Jump to content
Sign in to follow this  
clay lover

paper clay

Recommended Posts

I have heard about paper clay for patching cracks in dry greenware, but never tried it. I have a LARGE platter with an add on rope rim. Where the strips of roping join at the corners of the rectangular tray, the coils seperated slightly. . Normally I would scrap a piece with a crack, but a lot of work went into this piece and I'm trying to salvage it. i mixed shredded toilet paper and the clay it was made with, blunged it with an imersion blender till very smooth, and worked the resulting slip into the cracks. when the slip drede, i tried to gently sand the rough edges and all the paper clay came out of the cracks.

 

Any suggestions? This is my first paper clay experience.

Share this post


Link to post
Share on other sites

Moisten the area where the repair is to be made making sure to moisten more than just the ends of your rope trim. Actually use a little vinegar in your paper clay mixture. The problem you're having is the greenware is sucking up the wetness of the paper clay too fast. After applying the patch, wrap in plastic, at least for a day to even out the moisture content. When sanding, use fine sandpaper and either work over a bucket of water and/or wear a dust mask. Hope this helps.

 

Shirley

 

p.s. I usually mix my "patch paper clay" with Magic Water

Share this post


Link to post
Share on other sites

Moisten the area where the repair is to be made making sure to moisten more than just the ends of your rope trim. Actually use a little vinegar in your paper clay mixture. The problem you're having is the greenware is sucking up the wetness of the paper clay too fast. After applying the patch, wrap in plastic, at least for a day to even out the moisture content. When sanding, use fine sandpaper and either work over a bucket of water and/or wear a dust mask. Hope this helps.

 

Shirley

 

p.s. I usually mix my "patch paper clay" with Magic Water

 

 

What is Magic Water?

 

I use something called Ceramic Enhancer, to mend my broken greenware. It works pretty well. Prior to that, I used a trick I learned in college, which was a mixture of ground up bone dry clay, and Karo syrup. I had only marginal success with that.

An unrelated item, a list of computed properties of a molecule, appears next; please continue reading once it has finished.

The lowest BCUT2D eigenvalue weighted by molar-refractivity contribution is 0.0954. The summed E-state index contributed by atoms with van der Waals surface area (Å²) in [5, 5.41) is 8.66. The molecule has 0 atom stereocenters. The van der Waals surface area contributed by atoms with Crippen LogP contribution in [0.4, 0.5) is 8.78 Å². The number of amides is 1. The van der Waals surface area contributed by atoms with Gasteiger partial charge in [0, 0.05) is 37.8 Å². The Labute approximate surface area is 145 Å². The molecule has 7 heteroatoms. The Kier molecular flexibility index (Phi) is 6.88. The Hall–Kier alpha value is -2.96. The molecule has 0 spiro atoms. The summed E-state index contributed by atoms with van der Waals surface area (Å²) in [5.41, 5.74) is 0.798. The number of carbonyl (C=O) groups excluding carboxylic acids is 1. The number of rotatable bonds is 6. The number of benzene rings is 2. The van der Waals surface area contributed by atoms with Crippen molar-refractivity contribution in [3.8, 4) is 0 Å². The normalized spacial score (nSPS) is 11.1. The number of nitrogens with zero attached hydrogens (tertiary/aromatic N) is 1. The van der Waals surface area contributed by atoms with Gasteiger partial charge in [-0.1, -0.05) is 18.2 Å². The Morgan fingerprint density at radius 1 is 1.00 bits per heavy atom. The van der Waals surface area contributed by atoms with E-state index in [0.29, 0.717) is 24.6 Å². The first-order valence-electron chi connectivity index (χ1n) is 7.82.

Share this post


Link to post
Share on other sites

OK, thanks, guys, I tried getting the rim damp, remixed the patch-paper clay, and filled the serarations with it. Wrapped the rime in plastic for a day and when I checked it, the paper clay patch was still in the cracks. Does this mean it will STAY there when fired? I have NO experience using it and don't know what to expect.

Share this post


Link to post
Share on other sites

It should fire just fine. If it needs sanding, wait until after the bisque firing and make sure you are using wet/dry sandpaper--using it wet so there's no dust problem.

 

Shirley

 

 

Magic Water is a combination of water, sodium silicate and soda ash. Check out the archives of these forums --search magic waterand you'l find recipes. Good stuff to have on hand if you are handbuilding or even just adding handles, spouts, etc.

Share this post


Link to post
Share on other sites

I read that paper clay goes funky and can't be kept very long, like I do with my regular slips for joining. Can the magic water mix be stored?

 

 

Magic water can be stored and doesn't go bad. Paper clay can get funky but how funky depends on the amount of paper in the clay and the temp it is stored at. I'm using some now that spent a middle Georgia summer in plastic bags outside and has a nice coat of green and black on it that wedges into the clay easily and improves the plasticity. If you don't want the mold, store in a cool place and/or add a tiny bit of bleach to the paper clay when you make it.

 

Jim

Share this post


Link to post
Share on other sites